Students are encouraged to develop their talents through music and art; a focus on music creates an environment where students pursue and share their interests. The curriculum is supported with some educational trips including to museums, a local library and local college. Personal development is supported through activities out of school that are awarded to students for good behaviour and progress. During these activities students enjoy each other’s company and interact well with adults and others in the wider community.
Students receive careers guidance and advice on their futures through regular visits from careers advisors, a strong focus on core skills, PSCHE and discussions with staff. Students appreciate the education that they receive and acknowledge the progress that they make at school. One student said ‘Everything is good about the school – nothing is bad about it!’ Teaching and assessment are good and ensures that students make good progress in their learning. Teachers have a good understanding of the aptitudes and interests of the students. They plan lessons well and take good account of the range of abilities in the classroom to ensure that students are interested, challenged and kept on task. During lessons, students, including those with a statement of special educational needs, are consistently engaged; they work independently and take part in class discussions. Often, they offer their own insights and ask pertinent questions.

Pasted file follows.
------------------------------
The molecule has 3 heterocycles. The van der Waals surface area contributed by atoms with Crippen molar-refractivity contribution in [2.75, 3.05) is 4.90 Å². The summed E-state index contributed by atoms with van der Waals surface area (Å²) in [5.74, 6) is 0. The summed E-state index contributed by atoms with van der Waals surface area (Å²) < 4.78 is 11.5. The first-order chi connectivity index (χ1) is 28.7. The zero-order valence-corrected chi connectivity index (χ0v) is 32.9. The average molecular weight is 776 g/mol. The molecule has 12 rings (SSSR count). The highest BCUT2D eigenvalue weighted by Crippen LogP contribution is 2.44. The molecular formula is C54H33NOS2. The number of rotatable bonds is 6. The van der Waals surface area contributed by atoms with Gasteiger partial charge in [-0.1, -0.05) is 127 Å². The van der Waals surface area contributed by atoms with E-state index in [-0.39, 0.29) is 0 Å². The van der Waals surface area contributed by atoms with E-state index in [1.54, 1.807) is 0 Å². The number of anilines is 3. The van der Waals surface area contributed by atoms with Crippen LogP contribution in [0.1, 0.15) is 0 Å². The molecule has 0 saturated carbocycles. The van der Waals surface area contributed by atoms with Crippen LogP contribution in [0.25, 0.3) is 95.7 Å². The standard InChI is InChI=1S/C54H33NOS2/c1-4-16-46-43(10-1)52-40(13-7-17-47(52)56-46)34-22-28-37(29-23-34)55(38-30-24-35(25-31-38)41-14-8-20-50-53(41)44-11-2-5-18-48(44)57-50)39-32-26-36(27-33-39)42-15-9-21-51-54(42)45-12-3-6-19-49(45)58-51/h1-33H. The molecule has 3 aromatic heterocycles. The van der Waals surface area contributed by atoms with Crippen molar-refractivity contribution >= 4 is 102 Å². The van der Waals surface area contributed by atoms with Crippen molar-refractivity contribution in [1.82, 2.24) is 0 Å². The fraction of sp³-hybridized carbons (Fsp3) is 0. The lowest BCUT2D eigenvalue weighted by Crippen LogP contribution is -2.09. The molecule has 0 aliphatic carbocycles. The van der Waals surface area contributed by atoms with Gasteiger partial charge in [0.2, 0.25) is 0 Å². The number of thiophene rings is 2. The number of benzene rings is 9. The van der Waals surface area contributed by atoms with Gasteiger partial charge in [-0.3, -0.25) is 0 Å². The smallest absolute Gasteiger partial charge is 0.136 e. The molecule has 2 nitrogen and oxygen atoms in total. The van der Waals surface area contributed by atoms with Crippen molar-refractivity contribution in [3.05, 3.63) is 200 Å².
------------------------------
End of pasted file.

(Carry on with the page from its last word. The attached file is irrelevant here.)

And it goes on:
The school has good systems for behaviour management. It has high expectations for good behaviour; the school demands that students show their appreciation and respect for learning through displaying good manners and by 'watching their language'. Teachers achieve this through being firm and consistent about their expectations alongside being understanding and compassionate. Teachers have developed good relationships with their students; students respond well to the 4 Independent school standard inspection report strategies that their teachers use to ensure their good behaviour and engagement in lessons.